10. Giannone, Domenico & Lenza, Michele & Reichlin, Lucrezia, 2007. "Explaining The Great Moderation: It Is Not The Shocks," CEPR Discussion Papers 6600, C.E.P.R. Discussion Papers.
  11. Chang-Jin Kim & Charles R. Nelson, 1999. "Has The U.S. Economy Become More Stable? A Bayesian Approach Based On A Markov-Switching Model Of The Business Cycle," The Review of Economics and Statistics, MIT Press, vol. 81(4), pages 608-616, November.
  12. Jordi Gali & Roberto Perotti, 2003. "Fiscal Policy and Monetary Integration in Europe," NBER Working Papers 9773, National Bureau of Economic Research, Inc.
  13. Khalid Sekkat & Marco Buti & Carlos Martinez-Mongay & Paul van den Noord, 2003. "Automatic fiscal stabilisers in EMU: a conflict between efficiency and stabilization?," ULB Institutional Repository 2013/7354, ULB -- Universite Libre de Bruxelles.
  14. Christina D. Romer, 1999. "Changes in Business Cycles: Evidence and Explanations," Journal of Economic Perspectives, American Economic Association, vol. 13(2), pages 23-44, Spring.
  15. Garey Ramey & Valerie A. Ramey, 1994. "Cross-Country Evidence on the Link Between Volatility and Growth," NBER Working Papers 4959, National Bureau of Economic Research, Inc.
  16. M. Ayhan Kose & Eswar Prasad & Kenneth S. Rogoff & Shang-Jin Wei, 2006. "Financial Globalization: A Reappraisal," NBER Working Papers 12484, National Bureau of Economic Research, Inc.
  17. André Sapir & Philippe Aghion & Giuseppe Bertola & Martin Hellwig & Jean Pisani-Ferry & Bernard Lange & José Viñals & Helen Wallace & Marco Buti & Mario Nava & Peter Smith, 2004. "An agenda for a growing Europe: the Sapir report," ULB Institutional Repository 2013/8070, ULB -- Universite Libre de Bruxelles.
  18. Nathalie Girouard & Christophe André, 2005. "Measuring Cyclically-adjusted Budget Balances for OECD Countries," OECD Economics Department Working Papers 434, OECD Publishing.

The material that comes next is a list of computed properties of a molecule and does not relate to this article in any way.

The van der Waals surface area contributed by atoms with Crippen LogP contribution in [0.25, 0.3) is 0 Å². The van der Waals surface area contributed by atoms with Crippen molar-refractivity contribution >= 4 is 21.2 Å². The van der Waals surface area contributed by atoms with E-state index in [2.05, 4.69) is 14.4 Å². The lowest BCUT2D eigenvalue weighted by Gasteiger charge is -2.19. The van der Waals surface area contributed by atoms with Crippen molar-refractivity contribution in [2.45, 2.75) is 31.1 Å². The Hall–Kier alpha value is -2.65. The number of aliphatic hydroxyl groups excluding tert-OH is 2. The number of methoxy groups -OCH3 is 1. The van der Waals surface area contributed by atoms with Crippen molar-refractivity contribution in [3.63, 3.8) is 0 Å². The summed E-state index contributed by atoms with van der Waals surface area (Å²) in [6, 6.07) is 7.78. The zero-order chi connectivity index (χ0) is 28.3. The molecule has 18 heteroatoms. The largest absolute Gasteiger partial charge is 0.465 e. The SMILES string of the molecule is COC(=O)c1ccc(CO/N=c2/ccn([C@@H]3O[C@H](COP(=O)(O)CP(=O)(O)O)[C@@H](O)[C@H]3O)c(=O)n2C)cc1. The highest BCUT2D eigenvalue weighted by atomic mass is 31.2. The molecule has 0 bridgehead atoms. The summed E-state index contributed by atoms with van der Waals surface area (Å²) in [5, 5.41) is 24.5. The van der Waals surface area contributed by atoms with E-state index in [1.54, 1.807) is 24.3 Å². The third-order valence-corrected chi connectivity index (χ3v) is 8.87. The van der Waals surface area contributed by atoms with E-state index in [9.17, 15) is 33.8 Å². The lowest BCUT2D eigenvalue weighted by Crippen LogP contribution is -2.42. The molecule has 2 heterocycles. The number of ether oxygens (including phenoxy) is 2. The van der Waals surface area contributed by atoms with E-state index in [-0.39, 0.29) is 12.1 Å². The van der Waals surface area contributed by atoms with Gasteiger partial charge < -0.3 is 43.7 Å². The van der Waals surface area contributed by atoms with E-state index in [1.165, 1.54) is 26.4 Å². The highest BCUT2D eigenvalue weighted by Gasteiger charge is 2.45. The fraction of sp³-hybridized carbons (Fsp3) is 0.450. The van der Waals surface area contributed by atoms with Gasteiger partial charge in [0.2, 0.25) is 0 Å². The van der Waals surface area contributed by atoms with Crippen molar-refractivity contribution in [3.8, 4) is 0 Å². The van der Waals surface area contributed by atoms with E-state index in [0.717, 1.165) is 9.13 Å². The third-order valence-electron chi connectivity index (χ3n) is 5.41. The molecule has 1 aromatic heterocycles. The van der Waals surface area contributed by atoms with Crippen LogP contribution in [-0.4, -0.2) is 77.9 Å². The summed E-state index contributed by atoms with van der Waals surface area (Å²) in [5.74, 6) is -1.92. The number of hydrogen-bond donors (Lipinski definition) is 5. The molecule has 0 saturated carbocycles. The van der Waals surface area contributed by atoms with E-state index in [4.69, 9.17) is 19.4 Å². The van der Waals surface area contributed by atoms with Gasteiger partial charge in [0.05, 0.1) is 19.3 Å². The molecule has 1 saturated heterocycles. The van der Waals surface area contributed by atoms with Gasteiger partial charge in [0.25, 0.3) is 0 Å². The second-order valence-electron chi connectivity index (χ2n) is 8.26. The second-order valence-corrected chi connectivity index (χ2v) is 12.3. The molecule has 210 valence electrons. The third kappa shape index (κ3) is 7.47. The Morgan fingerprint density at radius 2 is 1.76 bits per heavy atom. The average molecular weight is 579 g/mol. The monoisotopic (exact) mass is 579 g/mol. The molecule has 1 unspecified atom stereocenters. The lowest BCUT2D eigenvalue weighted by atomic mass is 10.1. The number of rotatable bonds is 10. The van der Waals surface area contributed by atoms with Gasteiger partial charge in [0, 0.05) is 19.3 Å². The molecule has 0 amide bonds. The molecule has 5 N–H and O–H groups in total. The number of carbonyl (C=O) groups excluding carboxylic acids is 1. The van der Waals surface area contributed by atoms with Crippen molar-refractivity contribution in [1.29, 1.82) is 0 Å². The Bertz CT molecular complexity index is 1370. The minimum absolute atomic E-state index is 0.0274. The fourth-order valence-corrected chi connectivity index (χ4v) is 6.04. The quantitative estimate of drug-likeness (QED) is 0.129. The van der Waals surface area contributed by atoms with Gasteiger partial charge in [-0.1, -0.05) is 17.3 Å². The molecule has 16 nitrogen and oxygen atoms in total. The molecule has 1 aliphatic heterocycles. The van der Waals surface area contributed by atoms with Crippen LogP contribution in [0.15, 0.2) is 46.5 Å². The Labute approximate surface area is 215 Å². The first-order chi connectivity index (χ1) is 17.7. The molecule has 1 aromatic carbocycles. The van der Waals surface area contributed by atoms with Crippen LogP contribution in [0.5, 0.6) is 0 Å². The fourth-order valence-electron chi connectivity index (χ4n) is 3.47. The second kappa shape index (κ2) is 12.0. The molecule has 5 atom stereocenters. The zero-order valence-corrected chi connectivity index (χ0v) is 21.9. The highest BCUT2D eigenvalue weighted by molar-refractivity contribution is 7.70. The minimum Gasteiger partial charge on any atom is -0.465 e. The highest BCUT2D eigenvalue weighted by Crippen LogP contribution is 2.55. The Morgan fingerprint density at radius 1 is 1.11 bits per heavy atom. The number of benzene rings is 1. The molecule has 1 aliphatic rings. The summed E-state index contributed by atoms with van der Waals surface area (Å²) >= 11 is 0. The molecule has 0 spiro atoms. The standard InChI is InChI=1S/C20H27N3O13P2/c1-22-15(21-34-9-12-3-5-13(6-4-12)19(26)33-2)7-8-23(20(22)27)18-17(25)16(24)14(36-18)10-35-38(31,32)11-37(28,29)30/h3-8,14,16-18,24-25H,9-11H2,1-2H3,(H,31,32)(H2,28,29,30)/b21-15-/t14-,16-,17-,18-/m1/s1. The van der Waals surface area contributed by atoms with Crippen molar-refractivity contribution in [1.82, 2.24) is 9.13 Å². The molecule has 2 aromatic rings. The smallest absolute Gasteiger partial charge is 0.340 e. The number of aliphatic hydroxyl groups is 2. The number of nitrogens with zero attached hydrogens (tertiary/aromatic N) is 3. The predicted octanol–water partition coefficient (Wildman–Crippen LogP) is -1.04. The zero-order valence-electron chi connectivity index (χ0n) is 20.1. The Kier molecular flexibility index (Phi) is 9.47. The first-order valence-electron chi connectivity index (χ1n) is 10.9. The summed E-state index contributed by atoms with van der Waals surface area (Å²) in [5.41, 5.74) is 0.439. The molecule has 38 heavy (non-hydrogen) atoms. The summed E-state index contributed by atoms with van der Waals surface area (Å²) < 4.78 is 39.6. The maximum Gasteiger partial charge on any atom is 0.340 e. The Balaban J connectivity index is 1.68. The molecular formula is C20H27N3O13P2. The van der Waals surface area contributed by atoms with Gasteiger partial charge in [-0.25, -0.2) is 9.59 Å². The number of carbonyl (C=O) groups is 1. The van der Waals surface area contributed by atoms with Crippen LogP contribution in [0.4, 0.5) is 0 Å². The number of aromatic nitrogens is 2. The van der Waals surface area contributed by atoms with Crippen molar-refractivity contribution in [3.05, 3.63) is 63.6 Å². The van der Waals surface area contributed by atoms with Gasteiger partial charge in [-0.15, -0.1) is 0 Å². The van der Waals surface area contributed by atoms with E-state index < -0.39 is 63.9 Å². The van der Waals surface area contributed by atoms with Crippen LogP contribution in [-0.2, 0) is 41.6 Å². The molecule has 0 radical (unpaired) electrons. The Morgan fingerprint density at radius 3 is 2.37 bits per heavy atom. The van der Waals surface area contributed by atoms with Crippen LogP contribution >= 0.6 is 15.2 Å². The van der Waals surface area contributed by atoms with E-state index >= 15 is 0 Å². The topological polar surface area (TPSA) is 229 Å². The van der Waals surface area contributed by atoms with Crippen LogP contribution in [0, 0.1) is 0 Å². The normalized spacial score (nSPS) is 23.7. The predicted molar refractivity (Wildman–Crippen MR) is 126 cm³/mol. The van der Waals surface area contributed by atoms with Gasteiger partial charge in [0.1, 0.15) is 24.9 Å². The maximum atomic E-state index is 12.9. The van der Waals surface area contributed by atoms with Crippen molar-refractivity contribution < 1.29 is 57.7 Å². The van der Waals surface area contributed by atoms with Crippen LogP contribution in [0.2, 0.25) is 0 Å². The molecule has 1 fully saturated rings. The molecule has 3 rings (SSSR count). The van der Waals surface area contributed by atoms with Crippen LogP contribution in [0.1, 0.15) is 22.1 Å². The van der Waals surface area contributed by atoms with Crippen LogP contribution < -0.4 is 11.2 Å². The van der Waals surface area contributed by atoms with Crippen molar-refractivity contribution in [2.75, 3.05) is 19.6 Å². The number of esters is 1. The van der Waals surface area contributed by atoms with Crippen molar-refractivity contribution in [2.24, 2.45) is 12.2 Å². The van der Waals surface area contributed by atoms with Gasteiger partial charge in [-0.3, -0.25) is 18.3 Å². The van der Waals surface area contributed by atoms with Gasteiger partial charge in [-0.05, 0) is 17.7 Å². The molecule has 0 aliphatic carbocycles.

19. Javier Andrés & Rafael Doménech & Antonio Fatás, 2007. "The stabilizing role of government size," Banco de Espa�a Working Papers 0710, Banco de Espa�a.
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  21. Olivier Blanchard & John Simon, 2001. "The Long and Large Decline in U.S. Output Volatility," Brookings Papers on Economic Activity, Economic Studies Program, The Brookings Institution, vol. 32(1), pages 135-174.
  22. de la Fuente, Angel, 1997. "Fiscal Policy and Growth in the OECD," CEPR Discussion Papers 1755, C.E.P.R. Discussion Papers.
  23. Afonso, António & Ebert, Werner & Schuknecht, Ludger & Thöne, Michael, 2005. "Quality of public finances and growth," Working Paper Series 0438, European Central Bank.
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Citations

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Cited by:
  1. Marco Buti & Alessandro Turrini & Paul Van den Noord & Pietro Biroli, 2008. "Defying the 'Juncker Curse': Can Reformist Governments Be Re-elected?," European Economy - Economic Papers 324, Directorate General Economic and Monetary Affairs (DG ECFIN), European Commission.
  2. Antonio Fatas & Ilian Mihov, 2009. "The Euro and Fiscal Policy," NBER Working Papers 14722, National Bureau of Economic Research, Inc.
  3. Klomp, Jeroen & de Haan, Jakob, 2009. "Political institutions and economic volatility," European Journal of Political Economy, Elsevier, vol. 25(3), pages 311-326, September.
  4. Facundo Albornoz & Joan Esteban & Paolo Vanin, 2009. "Government Information Transparency," Working Papers 392, Barcelona Graduate School of Economics.
  5. Li, Cheng, 2010. "Government Size and Macroeconomic Stability: Sub-National Evidence from China," MPRA Paper 28226, University Library of Munich, Germany.
  6. European Commission, 2010. "Tax Policy after the Crisis: Monitoring Tax Revenues and Tax Reforms in EU Member States 2010 Report," Taxation Papers 24, Directorate General Taxation and Customs Union, European Commission.
  7. Attinasi, Maria-Grazia & Checherita-Westphal, Cristina & Rieth, Malte, 2011. "Labour tax progressivity and output volatility: evidence from OECD countries," Working Paper Series 1380, European Central Bank.